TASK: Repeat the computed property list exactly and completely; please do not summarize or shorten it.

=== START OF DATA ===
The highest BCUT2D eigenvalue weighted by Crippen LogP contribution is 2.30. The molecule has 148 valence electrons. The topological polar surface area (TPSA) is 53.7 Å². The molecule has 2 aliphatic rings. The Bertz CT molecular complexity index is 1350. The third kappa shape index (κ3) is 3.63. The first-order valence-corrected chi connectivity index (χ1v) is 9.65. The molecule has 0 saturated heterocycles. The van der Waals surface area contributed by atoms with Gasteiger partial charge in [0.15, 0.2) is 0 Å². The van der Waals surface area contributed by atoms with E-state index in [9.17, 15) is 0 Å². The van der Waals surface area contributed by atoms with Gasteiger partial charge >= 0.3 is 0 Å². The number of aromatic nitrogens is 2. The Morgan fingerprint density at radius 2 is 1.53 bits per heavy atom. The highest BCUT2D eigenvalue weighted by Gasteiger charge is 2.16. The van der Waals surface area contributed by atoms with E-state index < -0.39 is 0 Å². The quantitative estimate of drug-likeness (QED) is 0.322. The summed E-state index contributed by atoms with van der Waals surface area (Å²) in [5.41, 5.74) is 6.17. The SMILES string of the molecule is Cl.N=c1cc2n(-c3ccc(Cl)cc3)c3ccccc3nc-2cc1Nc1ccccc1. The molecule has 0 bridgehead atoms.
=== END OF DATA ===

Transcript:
The highest BCUT2D eigenvalue weighted by Crippen LogP contribution is 2.30. The molecule has 148 valence electrons. The topological polar surface area (TPSA) is 53.7 Å². The molecule has 2 aliphatic rings. The Bertz CT molecular complexity index is 1350. The third kappa shape index (κ3) is 3.63. The first-order valence-corrected chi connectivity index (χ1v) is 9.65. The molecule has 0 saturated heterocycles. The van der Waals surface area contributed by atoms with Gasteiger partial charge in [0.15, 0.2) is 0 Å². The van der Waals surface area contributed by atoms with E-state index in [9.17, 15) is 0 Å². The van der Waals surface area contributed by atoms with Gasteiger partial charge >= 0.3 is 0 Å². The number of aromatic nitrogens is 2. The Morgan fingerprint density at radius 2 is 1.53 bits per heavy atom. The highest BCUT2D eigenvalue weighted by Gasteiger charge is 2.16. The van der Waals surface area contributed by atoms with E-state index < -0.39 is 0 Å². The quantitative estimate of drug-likeness (QED) is 0.322. The summed E-state index contributed by atoms with van der Waals surface area (Å²) in [5.41, 5.74) is 6.17. The SMILES string of the molecule is Cl.N=c1cc2n(-c3ccc(Cl)cc3)c3ccccc3nc-2cc1Nc1ccccc1. The molecule has 0 bridgehead atoms.